The Story ends different when you know how to Invest
If you were born before the 90’s and had any interest in cinema and finance then it’s likely you watched “Wall Street” directed by Oliver Stone (‘87).
In this movies, Bud Fox (Charlie Sheen) is a stockbroker full of ambition, doing whatever he can to make his way to the top. Admiring the power of the unsparing corporate raider Gordon Gekko (Michael Douglas), Fox will be tested and pushed away from where his morale compass is telling him to go.
Gordon Gekko exploits Fox for the quick buck. The movie portraits him as a real shark using his influence to take advantage of insider trading and such illegal practices. The attached video is a modified footage of what could have happen if Mr. Fox knew better. In the original footage, Gordon is pushing his will to Fox who is young, hungry and clueless. Desperate to be the new ‘Hot Shot’ in Wall Street. I find the contrast between the two very amusing, and although both are fictional, are great representations of two realities on how business is done. The story would have ended very differently if Bud Fox knew how to Invest. (I won’t make any spoilers here, if you haven’t watched the movie, go and enjoy the classic).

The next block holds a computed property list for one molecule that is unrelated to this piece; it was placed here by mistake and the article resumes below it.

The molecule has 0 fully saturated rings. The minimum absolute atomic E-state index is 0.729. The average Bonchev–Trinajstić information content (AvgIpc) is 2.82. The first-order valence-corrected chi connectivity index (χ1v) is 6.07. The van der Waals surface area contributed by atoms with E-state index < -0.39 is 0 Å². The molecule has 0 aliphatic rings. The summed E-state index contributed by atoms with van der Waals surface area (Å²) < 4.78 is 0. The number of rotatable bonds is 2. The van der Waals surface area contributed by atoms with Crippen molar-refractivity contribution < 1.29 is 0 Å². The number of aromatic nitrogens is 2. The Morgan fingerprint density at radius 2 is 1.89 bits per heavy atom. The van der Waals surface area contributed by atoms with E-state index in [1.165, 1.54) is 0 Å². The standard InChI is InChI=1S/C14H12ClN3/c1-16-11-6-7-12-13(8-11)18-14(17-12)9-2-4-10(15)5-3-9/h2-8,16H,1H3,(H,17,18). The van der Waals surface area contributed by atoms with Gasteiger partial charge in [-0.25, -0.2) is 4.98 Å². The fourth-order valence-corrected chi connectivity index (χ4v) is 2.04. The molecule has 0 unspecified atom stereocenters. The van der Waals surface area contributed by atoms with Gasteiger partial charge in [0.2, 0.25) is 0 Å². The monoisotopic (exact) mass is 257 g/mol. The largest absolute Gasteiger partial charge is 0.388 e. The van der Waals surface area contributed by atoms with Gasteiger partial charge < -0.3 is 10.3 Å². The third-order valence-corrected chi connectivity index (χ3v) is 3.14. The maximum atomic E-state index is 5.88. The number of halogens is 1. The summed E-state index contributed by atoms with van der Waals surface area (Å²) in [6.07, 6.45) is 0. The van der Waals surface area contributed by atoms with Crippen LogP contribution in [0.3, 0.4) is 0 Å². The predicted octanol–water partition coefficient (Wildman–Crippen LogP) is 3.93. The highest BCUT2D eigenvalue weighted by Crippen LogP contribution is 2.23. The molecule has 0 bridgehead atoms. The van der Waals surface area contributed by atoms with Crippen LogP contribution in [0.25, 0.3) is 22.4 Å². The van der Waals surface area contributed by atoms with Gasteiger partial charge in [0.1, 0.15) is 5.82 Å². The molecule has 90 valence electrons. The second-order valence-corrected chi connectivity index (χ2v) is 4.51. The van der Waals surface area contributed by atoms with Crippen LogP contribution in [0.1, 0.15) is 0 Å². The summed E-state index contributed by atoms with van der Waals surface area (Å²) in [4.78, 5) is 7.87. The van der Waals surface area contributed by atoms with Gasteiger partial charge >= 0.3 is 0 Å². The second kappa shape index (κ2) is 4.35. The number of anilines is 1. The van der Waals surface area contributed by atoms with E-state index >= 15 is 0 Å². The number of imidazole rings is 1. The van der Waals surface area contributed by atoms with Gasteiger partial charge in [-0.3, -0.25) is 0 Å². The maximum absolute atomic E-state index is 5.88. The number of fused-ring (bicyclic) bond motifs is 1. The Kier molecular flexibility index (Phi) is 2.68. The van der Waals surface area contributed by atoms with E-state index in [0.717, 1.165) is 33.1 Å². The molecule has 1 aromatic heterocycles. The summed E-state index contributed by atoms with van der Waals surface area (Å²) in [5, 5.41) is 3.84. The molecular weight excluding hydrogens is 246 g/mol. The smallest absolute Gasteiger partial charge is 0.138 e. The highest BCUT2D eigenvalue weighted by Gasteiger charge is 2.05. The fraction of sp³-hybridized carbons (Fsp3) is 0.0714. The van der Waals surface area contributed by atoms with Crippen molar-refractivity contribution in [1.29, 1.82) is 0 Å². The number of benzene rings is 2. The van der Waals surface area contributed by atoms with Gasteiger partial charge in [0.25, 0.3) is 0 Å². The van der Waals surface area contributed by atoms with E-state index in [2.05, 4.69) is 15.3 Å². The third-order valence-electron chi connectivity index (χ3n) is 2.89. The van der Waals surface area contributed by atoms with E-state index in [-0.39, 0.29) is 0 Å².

Far from speculative and illegal practices, Value Investing stands for integrity, patience, logic and long term strategies. Warren Buffet is the best representation of Value Investing, with an impressive track record and impeccable reputation.
As far as I can remember I always loved the stories about successful companies and how they reached their status, product, culture, leaders, and the decisions they made along the way. Buffet and his partner, Charles Munger, are geniuses in assessing all these variables as we can tell from their successes.
For the rest of the mortals those are very hard variables to assess when valuing a company. That’s why I’m building Valopps. There’s a lot of value to be discovered when people with great insights, expertise and different backgrounds get together and share knowledge.